4. Image Optimization
Multimedia content has not shown any signs of slowing down either. The more you can include video, infographics, photos and other types of non-text based information, the better. Since search engine robots have not yet figured out how to watch an entire video to determine its relevance to a search query, marketers still need to make sure their meta-tags and alt-info are crystal clear about the content of the media on their sites. That way, an indexing robot can remember your page as something worth showing on a search return.
5. Post Click interaction
What happens after a searcher has made that all-important click that takes them to your Landing Page / Home Page / Offer / Catalog? The experience a clicker has on your site, as measured by criteria like time on a page, clicking links to other pages in your site and sharing, has begun to matter to search engines. Google's RankBrain for example, takes into consideration statistical data on what people do once they are on your site.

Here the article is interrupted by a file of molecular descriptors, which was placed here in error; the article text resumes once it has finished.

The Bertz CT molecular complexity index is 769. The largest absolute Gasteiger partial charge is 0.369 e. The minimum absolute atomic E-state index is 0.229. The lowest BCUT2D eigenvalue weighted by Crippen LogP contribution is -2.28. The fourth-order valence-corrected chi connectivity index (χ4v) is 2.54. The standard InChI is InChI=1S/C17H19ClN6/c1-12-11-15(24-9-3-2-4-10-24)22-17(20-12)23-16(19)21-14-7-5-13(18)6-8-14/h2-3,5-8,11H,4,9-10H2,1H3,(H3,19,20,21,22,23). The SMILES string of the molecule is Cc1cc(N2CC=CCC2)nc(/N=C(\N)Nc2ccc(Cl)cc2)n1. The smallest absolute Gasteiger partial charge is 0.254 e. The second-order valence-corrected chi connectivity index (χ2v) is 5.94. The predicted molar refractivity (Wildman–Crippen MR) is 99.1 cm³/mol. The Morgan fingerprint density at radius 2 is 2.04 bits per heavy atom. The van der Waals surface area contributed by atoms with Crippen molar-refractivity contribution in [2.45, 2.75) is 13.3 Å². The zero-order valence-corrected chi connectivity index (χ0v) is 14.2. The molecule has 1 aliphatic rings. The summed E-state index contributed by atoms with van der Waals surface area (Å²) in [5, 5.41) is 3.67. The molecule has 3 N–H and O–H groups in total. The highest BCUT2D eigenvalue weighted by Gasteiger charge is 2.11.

Implication? Put excellent, attractive and relevant content in front of everyone who visits. You'll get some bounces, sure, but think about the fact that search engine algorithms are watching what happens post-click. This is meant to drive digital marketers away from sneaky tricks and toward authentically helpful material on their sites. More page views, more interaction- Both you and Google are after the same things. Go beyond all the pre-click optimization and make give visitors the experience they want.
...and the changes keep coming. It’s difficult for a business owner, manager or full time marketer to keep track of the onslaught of changes in online marketing best practices. We are here to help. United WebWorks is your partner in keeping your company on the cutting edge of your industry and ahead of your competition. Contact us today!